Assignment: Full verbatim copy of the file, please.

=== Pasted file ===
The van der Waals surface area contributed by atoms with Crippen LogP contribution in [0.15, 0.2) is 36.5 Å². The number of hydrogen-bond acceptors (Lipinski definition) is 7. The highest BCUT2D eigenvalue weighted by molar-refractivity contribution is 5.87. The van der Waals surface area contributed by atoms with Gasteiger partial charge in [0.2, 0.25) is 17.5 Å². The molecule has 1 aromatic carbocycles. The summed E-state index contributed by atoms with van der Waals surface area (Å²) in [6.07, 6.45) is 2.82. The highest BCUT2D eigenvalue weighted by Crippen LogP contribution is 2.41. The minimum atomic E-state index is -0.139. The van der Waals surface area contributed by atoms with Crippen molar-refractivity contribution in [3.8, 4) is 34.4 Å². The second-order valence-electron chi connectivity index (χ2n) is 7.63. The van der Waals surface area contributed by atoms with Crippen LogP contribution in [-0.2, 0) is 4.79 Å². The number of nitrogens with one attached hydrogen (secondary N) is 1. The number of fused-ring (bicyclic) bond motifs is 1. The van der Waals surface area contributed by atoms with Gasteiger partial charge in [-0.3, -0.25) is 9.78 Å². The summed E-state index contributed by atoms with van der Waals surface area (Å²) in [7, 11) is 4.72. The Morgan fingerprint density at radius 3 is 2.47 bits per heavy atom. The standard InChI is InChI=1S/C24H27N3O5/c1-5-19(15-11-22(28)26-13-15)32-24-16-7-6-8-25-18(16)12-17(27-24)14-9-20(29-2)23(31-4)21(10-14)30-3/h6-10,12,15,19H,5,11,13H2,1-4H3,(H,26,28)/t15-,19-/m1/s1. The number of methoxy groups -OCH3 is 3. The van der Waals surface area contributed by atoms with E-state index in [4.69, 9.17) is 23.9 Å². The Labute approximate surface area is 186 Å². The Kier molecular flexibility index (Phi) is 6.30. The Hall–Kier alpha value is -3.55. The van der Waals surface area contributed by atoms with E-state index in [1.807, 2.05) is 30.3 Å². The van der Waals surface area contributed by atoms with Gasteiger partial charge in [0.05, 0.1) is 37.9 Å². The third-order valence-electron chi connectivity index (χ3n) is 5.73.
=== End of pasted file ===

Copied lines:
The van der Waals surface area contributed by atoms with Crippen LogP contribution in [0.15, 0.2) is 36.5 Å². The number of hydrogen-bond acceptors (Lipinski definition) is 7. The highest BCUT2D eigenvalue weighted by molar-refractivity contribution is 5.87. The van der Waals surface area contributed by atoms with Gasteiger partial charge in [0.2, 0.25) is 17.5 Å². The molecule has 1 aromatic carbocycles. The summed E-state index contributed by atoms with van der Waals surface area (Å²) in [6.07, 6.45) is 2.82. The highest BCUT2D eigenvalue weighted by Crippen LogP contribution is 2.41. The minimum atomic E-state index is -0.139. The van der Waals surface area contributed by atoms with Crippen molar-refractivity contribution in [3.8, 4) is 34.4 Å². The second-order valence-electron chi connectivity index (χ2n) is 7.63. The van der Waals surface area contributed by atoms with Crippen LogP contribution in [-0.2, 0) is 4.79 Å². The number of nitrogens with one attached hydrogen (secondary N) is 1. The number of fused-ring (bicyclic) bond motifs is 1. The van der Waals surface area contributed by atoms with Gasteiger partial charge in [-0.3, -0.25) is 9.78 Å². The summed E-state index contributed by atoms with van der Waals surface area (Å²) in [7, 11) is 4.72. The Morgan fingerprint density at radius 3 is 2.47 bits per heavy atom. The standard InChI is InChI=1S/C24H27N3O5/c1-5-19(15-11-22(28)26-13-15)32-24-16-7-6-8-25-18(16)12-17(27-24)14-9-20(29-2)23(31-4)21(10-14)30-3/h6-10,12,15,19H,5,11,13H2,1-4H3,(H,26,28)/t15-,19-/m1/s1. The number of methoxy groups -OCH3 is 3. The van der Waals surface area contributed by atoms with E-state index in [4.69, 9.17) is 23.9 Å². The Labute approximate surface area is 186 Å². The Kier molecular flexibility index (Phi) is 6.30. The Hall–Kier alpha value is -3.55. The van der Waals surface area contributed by atoms with E-state index in [1.807, 2.05) is 30.3 Å². The van der Waals surface area contributed by atoms with Gasteiger partial charge in [0.05, 0.1) is 37.9 Å². The third-order valence-electron chi connectivity index (χ3n) is 5.73.